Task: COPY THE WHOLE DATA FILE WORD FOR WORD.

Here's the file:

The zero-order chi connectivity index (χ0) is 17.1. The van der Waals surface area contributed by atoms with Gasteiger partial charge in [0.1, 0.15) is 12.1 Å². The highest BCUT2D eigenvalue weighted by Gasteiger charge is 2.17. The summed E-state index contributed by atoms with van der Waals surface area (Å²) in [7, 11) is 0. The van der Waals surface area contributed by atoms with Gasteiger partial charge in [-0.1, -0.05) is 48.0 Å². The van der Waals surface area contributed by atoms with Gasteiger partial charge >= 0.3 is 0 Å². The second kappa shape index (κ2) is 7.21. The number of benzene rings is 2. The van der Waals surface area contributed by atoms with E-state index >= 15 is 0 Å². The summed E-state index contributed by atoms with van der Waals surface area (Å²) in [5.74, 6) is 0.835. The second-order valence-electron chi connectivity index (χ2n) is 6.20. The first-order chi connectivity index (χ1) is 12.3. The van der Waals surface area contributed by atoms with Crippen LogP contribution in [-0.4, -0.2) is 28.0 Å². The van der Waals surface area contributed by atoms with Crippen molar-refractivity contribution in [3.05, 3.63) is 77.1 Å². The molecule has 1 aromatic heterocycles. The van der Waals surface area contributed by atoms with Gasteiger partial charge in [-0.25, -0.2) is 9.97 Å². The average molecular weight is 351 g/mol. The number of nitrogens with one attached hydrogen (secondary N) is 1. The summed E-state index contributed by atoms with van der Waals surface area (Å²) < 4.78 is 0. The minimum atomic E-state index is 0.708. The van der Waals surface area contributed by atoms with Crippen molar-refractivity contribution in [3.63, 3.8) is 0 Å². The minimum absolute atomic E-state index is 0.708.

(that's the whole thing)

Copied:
The zero-order chi connectivity index (χ0) is 17.1. The van der Waals surface area contributed by atoms with Gasteiger partial charge in [0.1, 0.15) is 12.1 Å². The highest BCUT2D eigenvalue weighted by Gasteiger charge is 2.17. The summed E-state index contributed by atoms with van der Waals surface area (Å²) in [7, 11) is 0. The van der Waals surface area contributed by atoms with Gasteiger partial charge in [-0.1, -0.05) is 48.0 Å². The van der Waals surface area contributed by atoms with Gasteiger partial charge >= 0.3 is 0 Å². The second kappa shape index (κ2) is 7.21. The number of benzene rings is 2. The van der Waals surface area contributed by atoms with E-state index >= 15 is 0 Å². The summed E-state index contributed by atoms with van der Waals surface area (Å²) in [5.74, 6) is 0.835. The second-order valence-electron chi connectivity index (χ2n) is 6.20. The first-order chi connectivity index (χ1) is 12.3. The van der Waals surface area contributed by atoms with Crippen LogP contribution in [-0.4, -0.2) is 28.0 Å². The van der Waals surface area contributed by atoms with Crippen molar-refractivity contribution in [3.05, 3.63) is 77.1 Å². The molecule has 1 aromatic heterocycles. The van der Waals surface area contributed by atoms with Gasteiger partial charge in [-0.25, -0.2) is 9.97 Å². The average molecular weight is 351 g/mol. The number of nitrogens with one attached hydrogen (secondary N) is 1. The summed E-state index contributed by atoms with van der Waals surface area (Å²) < 4.78 is 0. The minimum atomic E-state index is 0.708. The van der Waals surface area contributed by atoms with Crippen molar-refractivity contribution in [3.63, 3.8) is 0 Å². The minimum absolute atomic E-state index is 0.708.